1. ## Combinations, lotto, 6/49

Hello folks

Haven't heard from you for days...:-) Well, is my fault, but now I'm back.

Of course, another issue. Been some time I finished school, so I completly forgot (if ever attended) the combinations (math) lesson, you know, you are given 8 buddyes, you have to make X teams choosing two of them. How many combinations (teams) could you have? The same applyes to 6/49 (which is my interest right now, a friend of mine called me to make him an applications that would do the listing for him).

If anyone has encountered and solved this somehow, please let me know. I don't even know where to start from

Regards
Robert

2. this should really be in the general board

3. Ps, no i cant do it, but 6/49 makes me think of 14 million

4. ## Do you think this is not the place?

Do you think this is not the place for this? I need something in C+, and you are right, I don't need to list ALL the combinations, there should be, let's say, 6 numbers and 5 chosen, or 7 with 5 chosen.
Well, no second thoughts?

Robert

5. where
n = number of items
r = how many are being chosen

C(n,r) = n! / ((n-r)!r!)

6. Originally posted by beege31337
where
n = number of items
r = how many are being chosen

C(n,r) = n! / ((n-r)!r!)
Yes, I know this, what I need is the source that would generate the combinations itself.
What I discovered is that the combinations are the counting in binary (ie 10010) from 0 to 2 ^ n, where the number of 1's = n - r.
So I thought using the count in binary, eliminate the unnecessary numbers, and apply the pattern (kinda XOR) to the numbers 'string'. There will be left only the numbers I am looking for, so there's the listing.
Any other idea?

Robert

7. So you want to pick, say, 6 numbers out of 1 to 40 (im not sure how 6/49 works because im from the US)?

you could put the numbers in some sort of container,

choose one randomly

remove that number

and repeat

So for example with and array ( not perfect code)
Code:
```int array[40];

//fill the array
for(int i=0;i<40;i++)array[i]=i+1;

//now get the numbers
int index;
int num_elements = 40;
for(int i = 6; i > 0; i--) {

//find a random index
index = randomInt( 0 , num_elements-1 );

//output the number
cout << array[index] <<endl;

//move the last number in the array to the spot where index was
//and decrement num_elements
array[index] =array[--num_elements];

}```

8. ## Well, not quite

6/49 means there are 49 numbers at all (1 to 49), and they pick 6 numbers from them. You can play how many combinations you like, made of 6, 5 ,4 numbers, your pick.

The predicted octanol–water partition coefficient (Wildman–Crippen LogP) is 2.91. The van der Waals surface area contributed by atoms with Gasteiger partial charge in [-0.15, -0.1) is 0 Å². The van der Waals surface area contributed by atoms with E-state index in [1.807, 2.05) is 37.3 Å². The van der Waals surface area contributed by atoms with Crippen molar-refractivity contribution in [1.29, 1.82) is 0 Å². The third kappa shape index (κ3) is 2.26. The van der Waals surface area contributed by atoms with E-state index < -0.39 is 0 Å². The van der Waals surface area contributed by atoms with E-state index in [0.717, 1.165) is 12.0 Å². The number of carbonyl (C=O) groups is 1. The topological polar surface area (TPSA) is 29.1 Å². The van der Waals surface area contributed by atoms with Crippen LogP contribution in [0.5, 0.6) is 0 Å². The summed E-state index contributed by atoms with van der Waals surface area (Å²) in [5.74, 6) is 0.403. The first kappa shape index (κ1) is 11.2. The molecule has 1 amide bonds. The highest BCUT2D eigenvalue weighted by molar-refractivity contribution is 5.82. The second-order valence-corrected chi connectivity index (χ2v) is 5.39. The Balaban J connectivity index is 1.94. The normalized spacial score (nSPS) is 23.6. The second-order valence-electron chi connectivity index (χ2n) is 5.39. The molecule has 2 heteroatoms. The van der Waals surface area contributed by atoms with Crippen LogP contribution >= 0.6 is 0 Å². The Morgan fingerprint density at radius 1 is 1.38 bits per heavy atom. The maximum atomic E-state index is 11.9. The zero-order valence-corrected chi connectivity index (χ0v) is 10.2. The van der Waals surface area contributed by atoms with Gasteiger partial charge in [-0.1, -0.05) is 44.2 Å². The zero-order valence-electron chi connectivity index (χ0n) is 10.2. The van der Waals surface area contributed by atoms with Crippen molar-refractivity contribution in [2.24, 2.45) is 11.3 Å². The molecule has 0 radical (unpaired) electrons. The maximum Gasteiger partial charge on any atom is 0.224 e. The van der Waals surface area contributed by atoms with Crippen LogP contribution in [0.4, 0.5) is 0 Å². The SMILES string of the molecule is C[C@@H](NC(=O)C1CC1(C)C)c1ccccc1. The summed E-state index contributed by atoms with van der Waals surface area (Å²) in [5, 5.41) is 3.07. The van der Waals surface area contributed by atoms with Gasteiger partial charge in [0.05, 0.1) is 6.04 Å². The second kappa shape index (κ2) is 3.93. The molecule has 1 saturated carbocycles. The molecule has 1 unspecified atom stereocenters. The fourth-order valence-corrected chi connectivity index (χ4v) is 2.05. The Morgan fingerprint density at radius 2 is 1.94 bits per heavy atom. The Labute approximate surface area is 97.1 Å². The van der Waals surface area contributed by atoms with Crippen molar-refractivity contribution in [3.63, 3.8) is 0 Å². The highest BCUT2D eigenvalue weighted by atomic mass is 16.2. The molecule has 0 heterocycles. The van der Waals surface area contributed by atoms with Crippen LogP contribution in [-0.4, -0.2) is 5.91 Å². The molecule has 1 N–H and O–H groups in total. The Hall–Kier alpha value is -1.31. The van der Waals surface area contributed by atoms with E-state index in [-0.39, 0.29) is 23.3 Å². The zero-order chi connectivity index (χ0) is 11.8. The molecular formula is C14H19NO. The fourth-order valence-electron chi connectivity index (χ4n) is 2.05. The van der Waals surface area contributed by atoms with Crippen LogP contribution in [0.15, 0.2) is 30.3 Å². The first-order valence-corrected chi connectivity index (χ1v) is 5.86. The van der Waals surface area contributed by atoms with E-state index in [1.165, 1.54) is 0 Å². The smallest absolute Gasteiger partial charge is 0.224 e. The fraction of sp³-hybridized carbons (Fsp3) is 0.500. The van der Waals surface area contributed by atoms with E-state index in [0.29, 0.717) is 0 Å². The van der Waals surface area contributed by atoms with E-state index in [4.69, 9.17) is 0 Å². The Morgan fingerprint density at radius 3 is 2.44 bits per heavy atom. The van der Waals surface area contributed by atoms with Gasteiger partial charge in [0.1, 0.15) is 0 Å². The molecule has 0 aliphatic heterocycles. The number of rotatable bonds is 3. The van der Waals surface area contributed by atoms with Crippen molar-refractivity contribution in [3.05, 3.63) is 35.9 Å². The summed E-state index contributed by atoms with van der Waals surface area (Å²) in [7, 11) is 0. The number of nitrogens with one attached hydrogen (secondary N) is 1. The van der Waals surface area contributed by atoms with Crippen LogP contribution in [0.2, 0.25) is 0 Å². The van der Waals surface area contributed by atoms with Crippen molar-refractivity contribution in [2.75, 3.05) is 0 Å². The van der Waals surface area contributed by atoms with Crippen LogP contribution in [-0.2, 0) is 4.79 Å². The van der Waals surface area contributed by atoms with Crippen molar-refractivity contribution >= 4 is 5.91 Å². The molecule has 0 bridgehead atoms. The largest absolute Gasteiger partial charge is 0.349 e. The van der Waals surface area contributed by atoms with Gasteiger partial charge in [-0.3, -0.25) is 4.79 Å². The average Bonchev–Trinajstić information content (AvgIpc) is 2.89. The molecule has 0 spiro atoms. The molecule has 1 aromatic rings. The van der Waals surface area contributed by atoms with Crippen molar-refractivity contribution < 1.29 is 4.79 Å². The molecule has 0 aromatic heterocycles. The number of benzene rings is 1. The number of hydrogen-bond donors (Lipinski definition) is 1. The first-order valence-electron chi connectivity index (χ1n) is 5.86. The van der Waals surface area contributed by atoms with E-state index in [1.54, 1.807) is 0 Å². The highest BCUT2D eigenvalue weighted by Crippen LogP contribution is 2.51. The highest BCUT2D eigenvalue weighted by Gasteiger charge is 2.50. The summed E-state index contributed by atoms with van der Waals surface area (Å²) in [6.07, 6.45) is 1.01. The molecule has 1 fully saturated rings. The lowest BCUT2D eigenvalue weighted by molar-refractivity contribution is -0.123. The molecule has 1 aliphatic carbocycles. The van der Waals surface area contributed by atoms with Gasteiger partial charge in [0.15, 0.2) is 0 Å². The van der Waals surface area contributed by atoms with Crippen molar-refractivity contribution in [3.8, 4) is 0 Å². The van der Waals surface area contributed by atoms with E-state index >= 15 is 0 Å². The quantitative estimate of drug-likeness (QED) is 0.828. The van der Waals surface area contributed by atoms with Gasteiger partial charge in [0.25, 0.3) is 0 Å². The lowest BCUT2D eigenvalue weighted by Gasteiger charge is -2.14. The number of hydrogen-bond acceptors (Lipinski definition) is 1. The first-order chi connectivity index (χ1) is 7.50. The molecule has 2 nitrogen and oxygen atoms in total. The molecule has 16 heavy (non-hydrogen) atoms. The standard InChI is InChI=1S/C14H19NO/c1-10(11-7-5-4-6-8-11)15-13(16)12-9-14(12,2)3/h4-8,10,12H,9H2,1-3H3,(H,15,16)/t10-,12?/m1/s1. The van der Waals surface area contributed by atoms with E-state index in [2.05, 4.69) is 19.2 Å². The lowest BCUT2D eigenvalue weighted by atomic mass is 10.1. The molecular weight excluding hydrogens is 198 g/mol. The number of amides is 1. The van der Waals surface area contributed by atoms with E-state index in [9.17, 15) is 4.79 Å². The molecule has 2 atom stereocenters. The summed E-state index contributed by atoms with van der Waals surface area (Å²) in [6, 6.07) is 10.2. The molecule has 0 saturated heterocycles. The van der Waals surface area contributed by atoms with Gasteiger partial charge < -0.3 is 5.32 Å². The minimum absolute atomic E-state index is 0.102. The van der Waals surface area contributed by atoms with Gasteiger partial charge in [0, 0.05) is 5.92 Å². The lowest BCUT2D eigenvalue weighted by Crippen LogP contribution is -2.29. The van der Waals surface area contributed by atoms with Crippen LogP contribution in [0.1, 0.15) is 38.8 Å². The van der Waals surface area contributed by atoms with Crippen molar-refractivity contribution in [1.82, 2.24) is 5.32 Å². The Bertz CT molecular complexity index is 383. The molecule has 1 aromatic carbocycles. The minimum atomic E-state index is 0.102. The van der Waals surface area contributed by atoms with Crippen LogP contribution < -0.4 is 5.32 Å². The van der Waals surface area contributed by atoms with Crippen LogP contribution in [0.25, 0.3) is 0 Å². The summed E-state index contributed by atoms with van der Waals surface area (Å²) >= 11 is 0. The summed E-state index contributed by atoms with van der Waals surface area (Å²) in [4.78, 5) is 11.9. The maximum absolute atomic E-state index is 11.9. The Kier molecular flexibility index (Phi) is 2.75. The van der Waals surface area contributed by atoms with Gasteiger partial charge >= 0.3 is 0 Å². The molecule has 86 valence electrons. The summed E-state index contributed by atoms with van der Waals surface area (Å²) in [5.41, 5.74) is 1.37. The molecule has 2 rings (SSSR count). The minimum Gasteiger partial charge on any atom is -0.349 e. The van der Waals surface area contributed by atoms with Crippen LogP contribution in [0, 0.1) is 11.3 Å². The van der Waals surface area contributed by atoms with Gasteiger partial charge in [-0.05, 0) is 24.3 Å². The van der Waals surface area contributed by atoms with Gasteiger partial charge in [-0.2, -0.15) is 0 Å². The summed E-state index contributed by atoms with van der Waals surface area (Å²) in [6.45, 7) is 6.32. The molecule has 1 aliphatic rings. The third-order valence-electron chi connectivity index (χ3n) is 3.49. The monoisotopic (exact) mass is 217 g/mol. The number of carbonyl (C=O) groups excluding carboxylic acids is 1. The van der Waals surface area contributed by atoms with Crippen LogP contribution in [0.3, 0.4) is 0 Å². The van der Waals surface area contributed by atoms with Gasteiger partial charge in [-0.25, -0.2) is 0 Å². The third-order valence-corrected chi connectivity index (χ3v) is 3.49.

Say you play 7 numbers [n], in combinations of 5 [r] (1, 2, 3, 4, 5, 6, 7 for easy reading), your combinations would look like this:
1 2 3 4 5 _ _
1 2 3 4 _ 6 _
1 2 3 4 _ _ 7
1 2 3 _ 5 6 _
1 2 3 _ 5 _ 7
1 2 3 _ _ 6 7
1 2 _ 4 5 6 _
1 2 _ 4 5 _ 7
1 2 _ 4 _ 6 7
1 2 _ _ 5 6 7 and so on...

If you take a careful look at this underscored presentation (ola!), ignore the figures but take into account underscores itself, they are the binary count from 0 to 2^n, 7 in this case, but only the numbers that have r 1's in it!(here 2 1's)
Do you see this?
So what I meant is to continuously count from 0 to 2^n, eliminate all the binary numbers that have more or less 1's than r (2 here), and then, using the binary array like a mask, eliminate from the array of numbers n ones that match the position of 1's. I'll get the above picture.
This is what I mastered knoking my head off to find a solution for my friend's listing.
What do you say?
(well, do I make any sense here?)
I was looking the web for something like this, but didn't find anything that the theory. If you know an easyer way, please let me know.

Robert

9. Here I wrote some code that should help get you started

Code:
```#include<iostream>
#include<unistd.h>

using namespace std;

int pow2(int N) {
if(N==0) return 1;
if(N==1)return 2;
return 2 * pow2(N-1);
}

int main(){

int n;
cout << "Enter n:";
cin >> n;

int r;
cout << "Enter r:";
cin >> r;

int *num_array = new int[n];

//fill the array
for(int i=1;i<=n;i++){
cout << "Enter Number " << i <<" :";
cin >> num_array[i-1];
}

//this array will hold the number of ones
//in the binary representation of it's index
int *howManyOnesArray = new int[pow2(n)];

//fill the array
int temp;
for(int i=0;i<pow2(n);i++) {
temp = i;//this number will be stripped apart
//to find the binary ones in it
for(int x=1;x<=8;x++){
if(temp % pow2(x) != 0){
howManyOnesArray[i]++;
temp -= pow2(x-1);
}
}
}

//now list the integers whos binary representation
//has r ones
for(int i=0;i<pow2(n);i++)
if(howManyOnesArray[i]==r)
cout<<i<<" has " << howManyOnesArray[i] << " ones."<<endl;

}```
It takes in n and r and then outputs the numbers which have r 1's in their binary form.

The program currently is only set to work up to 255, or 8 binary digits, but i think that was all that you needed